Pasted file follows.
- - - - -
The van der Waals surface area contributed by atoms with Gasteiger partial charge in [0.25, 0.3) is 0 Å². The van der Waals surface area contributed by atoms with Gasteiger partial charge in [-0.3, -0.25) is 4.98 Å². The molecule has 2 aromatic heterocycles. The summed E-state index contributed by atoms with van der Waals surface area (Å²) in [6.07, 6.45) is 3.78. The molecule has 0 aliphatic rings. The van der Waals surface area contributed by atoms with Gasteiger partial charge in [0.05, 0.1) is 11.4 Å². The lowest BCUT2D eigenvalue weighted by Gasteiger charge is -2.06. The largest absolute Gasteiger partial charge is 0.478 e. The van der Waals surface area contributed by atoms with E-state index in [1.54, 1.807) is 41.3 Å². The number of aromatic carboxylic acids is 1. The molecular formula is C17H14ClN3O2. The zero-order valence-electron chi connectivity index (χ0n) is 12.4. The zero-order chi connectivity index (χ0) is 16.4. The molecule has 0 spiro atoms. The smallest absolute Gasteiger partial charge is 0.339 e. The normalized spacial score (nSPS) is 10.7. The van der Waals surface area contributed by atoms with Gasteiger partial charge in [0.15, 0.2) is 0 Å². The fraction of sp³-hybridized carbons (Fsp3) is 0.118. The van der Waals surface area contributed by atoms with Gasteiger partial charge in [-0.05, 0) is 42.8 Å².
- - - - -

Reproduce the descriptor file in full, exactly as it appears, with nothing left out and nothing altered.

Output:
The van der Waals surface area contributed by atoms with Gasteiger partial charge in [0.25, 0.3) is 0 Å². The van der Waals surface area contributed by atoms with Gasteiger partial charge in [-0.3, -0.25) is 4.98 Å². The molecule has 2 aromatic heterocycles. The summed E-state index contributed by atoms with van der Waals surface area (Å²) in [6.07, 6.45) is 3.78. The molecule has 0 aliphatic rings. The van der Waals surface area contributed by atoms with Gasteiger partial charge in [0.05, 0.1) is 11.4 Å². The lowest BCUT2D eigenvalue weighted by Gasteiger charge is -2.06. The largest absolute Gasteiger partial charge is 0.478 e. The van der Waals surface area contributed by atoms with E-state index in [1.54, 1.807) is 41.3 Å². The number of aromatic carboxylic acids is 1. The molecular formula is C17H14ClN3O2. The zero-order valence-electron chi connectivity index (χ0n) is 12.4. The zero-order chi connectivity index (χ0) is 16.4. The molecule has 0 spiro atoms. The smallest absolute Gasteiger partial charge is 0.339 e. The normalized spacial score (nSPS) is 10.7. The van der Waals surface area contributed by atoms with Gasteiger partial charge in [0.15, 0.2) is 0 Å². The fraction of sp³-hybridized carbons (Fsp3) is 0.118. The van der Waals surface area contributed by atoms with Gasteiger partial charge in [-0.05, 0) is 42.8 Å².